Stories from the Himalayas: Himkatha
The mountains are a region of great diversity of flora and fauna. But it is also marked by the amalgamation of various cultures. The Indian Himalayan region has especially been very popular among tourists from all around the country because of its many hill stations, lakes, and natural beauty. The emergence of social media definitely has played a role in this popularity. We see photos of beautiful valleys and lakes from the region that tourists post, attracting even more tourists. What is left out, however, is the people from the region. The locals and their stories.
The Nature Conservation Foundation (NCF) has recently released the first volume of Himkatha, a bi-annual newsletter that aims to share local stories from the Himalayas. Himkatha seeks to bring to focus the human-animal relationships of the largely agro-pastoral communities of the region, their experiences of nature conservation, and their beautiful yet unique cultures.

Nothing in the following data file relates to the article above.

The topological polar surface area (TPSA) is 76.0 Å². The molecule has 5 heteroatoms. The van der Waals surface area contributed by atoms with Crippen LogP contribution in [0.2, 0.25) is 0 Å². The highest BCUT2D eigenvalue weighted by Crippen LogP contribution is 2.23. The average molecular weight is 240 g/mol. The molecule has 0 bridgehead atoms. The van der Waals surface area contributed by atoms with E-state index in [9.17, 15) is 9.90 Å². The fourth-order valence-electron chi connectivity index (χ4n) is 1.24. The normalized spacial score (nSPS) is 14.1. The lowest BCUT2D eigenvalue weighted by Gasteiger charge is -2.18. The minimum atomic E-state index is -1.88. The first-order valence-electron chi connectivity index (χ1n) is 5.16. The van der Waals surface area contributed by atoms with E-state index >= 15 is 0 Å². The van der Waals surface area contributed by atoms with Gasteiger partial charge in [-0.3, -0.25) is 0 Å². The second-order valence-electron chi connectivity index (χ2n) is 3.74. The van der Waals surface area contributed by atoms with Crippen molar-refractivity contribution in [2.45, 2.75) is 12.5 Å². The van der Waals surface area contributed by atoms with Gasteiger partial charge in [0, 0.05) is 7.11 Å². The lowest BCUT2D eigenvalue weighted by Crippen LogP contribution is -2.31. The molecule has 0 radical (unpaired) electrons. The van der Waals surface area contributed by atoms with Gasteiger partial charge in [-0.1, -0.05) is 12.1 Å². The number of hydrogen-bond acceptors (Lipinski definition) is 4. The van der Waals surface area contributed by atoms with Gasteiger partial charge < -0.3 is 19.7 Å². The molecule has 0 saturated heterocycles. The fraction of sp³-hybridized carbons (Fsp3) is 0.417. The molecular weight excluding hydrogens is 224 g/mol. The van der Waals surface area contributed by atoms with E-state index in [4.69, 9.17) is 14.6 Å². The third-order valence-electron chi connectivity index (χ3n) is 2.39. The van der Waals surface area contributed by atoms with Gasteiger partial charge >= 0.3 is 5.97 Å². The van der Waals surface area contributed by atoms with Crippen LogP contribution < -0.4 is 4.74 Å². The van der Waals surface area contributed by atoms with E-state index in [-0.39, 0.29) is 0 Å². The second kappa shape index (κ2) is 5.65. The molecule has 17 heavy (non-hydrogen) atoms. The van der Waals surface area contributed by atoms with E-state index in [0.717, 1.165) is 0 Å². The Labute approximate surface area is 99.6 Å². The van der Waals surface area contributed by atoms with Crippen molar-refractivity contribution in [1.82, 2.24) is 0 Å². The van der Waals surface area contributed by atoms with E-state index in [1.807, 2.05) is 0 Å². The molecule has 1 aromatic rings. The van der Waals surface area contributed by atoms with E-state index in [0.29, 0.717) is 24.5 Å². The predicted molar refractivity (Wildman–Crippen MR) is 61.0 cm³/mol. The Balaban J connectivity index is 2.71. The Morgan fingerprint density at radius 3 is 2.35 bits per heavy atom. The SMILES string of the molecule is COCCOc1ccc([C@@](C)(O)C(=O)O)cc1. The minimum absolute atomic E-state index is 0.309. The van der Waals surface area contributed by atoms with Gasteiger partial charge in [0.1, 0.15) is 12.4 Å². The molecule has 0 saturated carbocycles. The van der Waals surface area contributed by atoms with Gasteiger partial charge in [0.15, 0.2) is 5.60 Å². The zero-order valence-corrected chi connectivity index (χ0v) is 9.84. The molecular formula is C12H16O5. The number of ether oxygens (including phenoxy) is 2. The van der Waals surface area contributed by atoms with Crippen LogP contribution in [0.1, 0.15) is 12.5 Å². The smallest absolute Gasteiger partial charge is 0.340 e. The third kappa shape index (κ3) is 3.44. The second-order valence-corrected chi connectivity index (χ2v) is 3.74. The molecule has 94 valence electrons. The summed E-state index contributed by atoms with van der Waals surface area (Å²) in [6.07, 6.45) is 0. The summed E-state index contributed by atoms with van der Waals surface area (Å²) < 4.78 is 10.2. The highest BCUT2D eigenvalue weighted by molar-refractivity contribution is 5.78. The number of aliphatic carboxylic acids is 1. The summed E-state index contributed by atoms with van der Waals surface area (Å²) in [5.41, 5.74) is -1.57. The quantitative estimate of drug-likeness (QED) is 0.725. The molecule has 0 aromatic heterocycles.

The Himalayan region remains one of the most isolated regions in the world. Mountains make it difficult for information to travel. While outsiders get to see the serene beauty of the mountains through photographs on social media and the Internet, it is also equally important to understand the various cultures and experiences that are equally indispensable to the region. The newsletter is a platform for the local voices but also emphasises on the stories of local women who have a greater chance of being left out.
The first volume of the newsletter is now out. The stories are both in English and Hindi to make the audience more inclusive. You can access the stories from the Himakatha website as well. The first volume of the Himkatha looks at stories of women who have played a critical and inspiring role in forest conservation and the various nuances of human-animal relationships. The stories reflect co-operation, resilience, and perseverance that often go untold.